Predicting the Mean and Variance of Transit Segment and Route Travel Times
mode - bus, place - north america, technology - automatic vehicle monitoring, technology - passenger information
travel time, schedule, automatic vehicle location, bus
Travel time characteristics of transit vehicles such as mean and standard deviation (SD) are of critical importance in both transit planning and operations. Predicting these measures not only helps transit agencies schedule and allocate resources more accurately but also facilitates the development of more robust mode choice and departure time models. Data from automatic vehicle locations and automatic passenger counting, as well as outputs from a travel forecasting model, were used in presenting a methodology to predict the mean and the SD of travel times for proposed transit routes. Models were generated in two ways. First, mean and SD of travel time were estimated by regressing observed values against roadway and operational characteristics. The SD was estimated between origins and destinations by considering the SDs of individual segments and the correlation between segments. Advantages and disadvantages of these two methods were evaluated. The models were calibrated and validated with automatic vehicle location data from the bus system serving the Regional Municipality of Waterloo in Ontario, Canada.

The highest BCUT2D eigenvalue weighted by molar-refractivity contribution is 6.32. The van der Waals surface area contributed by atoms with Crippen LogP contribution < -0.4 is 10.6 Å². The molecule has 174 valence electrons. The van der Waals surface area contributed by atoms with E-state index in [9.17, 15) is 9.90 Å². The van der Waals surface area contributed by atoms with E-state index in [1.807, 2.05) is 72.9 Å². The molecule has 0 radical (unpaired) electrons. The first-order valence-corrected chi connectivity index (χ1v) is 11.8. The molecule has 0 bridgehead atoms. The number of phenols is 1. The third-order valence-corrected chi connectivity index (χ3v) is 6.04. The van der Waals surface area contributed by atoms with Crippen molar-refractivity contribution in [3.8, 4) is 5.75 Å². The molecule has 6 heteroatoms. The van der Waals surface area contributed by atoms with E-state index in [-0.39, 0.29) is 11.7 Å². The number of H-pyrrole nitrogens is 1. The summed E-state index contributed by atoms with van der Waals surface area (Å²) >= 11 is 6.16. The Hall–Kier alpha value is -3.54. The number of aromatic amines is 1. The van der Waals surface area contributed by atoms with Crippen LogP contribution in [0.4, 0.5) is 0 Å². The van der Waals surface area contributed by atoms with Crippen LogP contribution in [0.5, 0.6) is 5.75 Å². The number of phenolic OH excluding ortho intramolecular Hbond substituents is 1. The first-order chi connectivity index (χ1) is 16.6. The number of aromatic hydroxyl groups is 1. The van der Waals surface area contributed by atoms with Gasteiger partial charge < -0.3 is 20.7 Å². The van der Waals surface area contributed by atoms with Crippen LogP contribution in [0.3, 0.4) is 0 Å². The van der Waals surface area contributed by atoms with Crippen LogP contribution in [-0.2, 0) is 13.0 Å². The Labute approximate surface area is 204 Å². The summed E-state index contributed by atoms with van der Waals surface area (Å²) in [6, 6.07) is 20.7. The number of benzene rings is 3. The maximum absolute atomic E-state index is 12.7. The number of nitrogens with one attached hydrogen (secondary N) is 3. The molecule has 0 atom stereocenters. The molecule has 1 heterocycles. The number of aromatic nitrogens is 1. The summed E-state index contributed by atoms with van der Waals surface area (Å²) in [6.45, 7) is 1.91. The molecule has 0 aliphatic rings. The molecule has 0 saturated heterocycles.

Permission to publish the abstract has been given by Transportation Research Board, Washington, copyright remains with them.
Moghaddam, S.S., Noroozi, R., Casello, J.M., & Hellinga, B. (2011). Predicting the Mean and Variance of Transit Segment and Route Travel Times. Transportation Research Record, Vol. 2217, pp. 30-37.